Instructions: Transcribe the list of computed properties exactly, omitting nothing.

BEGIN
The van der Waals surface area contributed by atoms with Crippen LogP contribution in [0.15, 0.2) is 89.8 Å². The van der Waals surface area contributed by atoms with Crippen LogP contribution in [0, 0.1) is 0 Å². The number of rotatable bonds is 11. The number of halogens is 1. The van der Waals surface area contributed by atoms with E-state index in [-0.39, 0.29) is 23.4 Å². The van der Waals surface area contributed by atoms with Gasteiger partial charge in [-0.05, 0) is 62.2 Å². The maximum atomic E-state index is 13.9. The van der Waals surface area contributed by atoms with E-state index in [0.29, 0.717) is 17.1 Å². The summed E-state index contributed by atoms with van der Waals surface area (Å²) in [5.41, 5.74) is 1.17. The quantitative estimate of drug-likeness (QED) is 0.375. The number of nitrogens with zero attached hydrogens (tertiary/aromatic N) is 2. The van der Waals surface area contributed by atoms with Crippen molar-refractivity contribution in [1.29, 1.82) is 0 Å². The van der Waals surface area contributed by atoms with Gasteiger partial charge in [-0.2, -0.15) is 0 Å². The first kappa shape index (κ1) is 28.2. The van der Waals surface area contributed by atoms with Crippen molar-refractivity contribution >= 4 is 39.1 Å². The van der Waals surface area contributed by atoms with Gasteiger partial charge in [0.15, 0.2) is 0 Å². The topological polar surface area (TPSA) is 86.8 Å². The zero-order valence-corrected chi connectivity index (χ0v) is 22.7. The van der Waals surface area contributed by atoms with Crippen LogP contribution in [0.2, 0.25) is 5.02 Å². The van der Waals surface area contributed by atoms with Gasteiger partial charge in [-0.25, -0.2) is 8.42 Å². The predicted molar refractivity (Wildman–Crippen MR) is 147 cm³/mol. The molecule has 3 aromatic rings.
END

The van der Waals surface area contributed by atoms with Crippen LogP contribution in [0.15, 0.2) is 89.8 Å². The van der Waals surface area contributed by atoms with Crippen LogP contribution in [0, 0.1) is 0 Å². The number of rotatable bonds is 11. The number of halogens is 1. The van der Waals surface area contributed by atoms with E-state index in [-0.39, 0.29) is 23.4 Å². The van der Waals surface area contributed by atoms with Gasteiger partial charge in [-0.05, 0) is 62.2 Å². The maximum atomic E-state index is 13.9. The van der Waals surface area contributed by atoms with E-state index in [0.29, 0.717) is 17.1 Å². The summed E-state index contributed by atoms with van der Waals surface area (Å²) in [5.41, 5.74) is 1.17. The quantitative estimate of drug-likeness (QED) is 0.375. The number of nitrogens with zero attached hydrogens (tertiary/aromatic N) is 2. The van der Waals surface area contributed by atoms with Crippen molar-refractivity contribution in [1.29, 1.82) is 0 Å². The van der Waals surface area contributed by atoms with Gasteiger partial charge in [-0.2, -0.15) is 0 Å². The first kappa shape index (κ1) is 28.2. The van der Waals surface area contributed by atoms with Crippen molar-refractivity contribution >= 4 is 39.1 Å². The van der Waals surface area contributed by atoms with Gasteiger partial charge in [0.15, 0.2) is 0 Å². The topological polar surface area (TPSA) is 86.8 Å². The zero-order valence-corrected chi connectivity index (χ0v) is 22.7. The van der Waals surface area contributed by atoms with Crippen LogP contribution in [0.2, 0.25) is 5.02 Å². The van der Waals surface area contributed by atoms with Gasteiger partial charge in [-0.25, -0.2) is 8.42 Å². The predicted molar refractivity (Wildman–Crippen MR) is 147 cm³/mol. The molecule has 3 aromatic rings.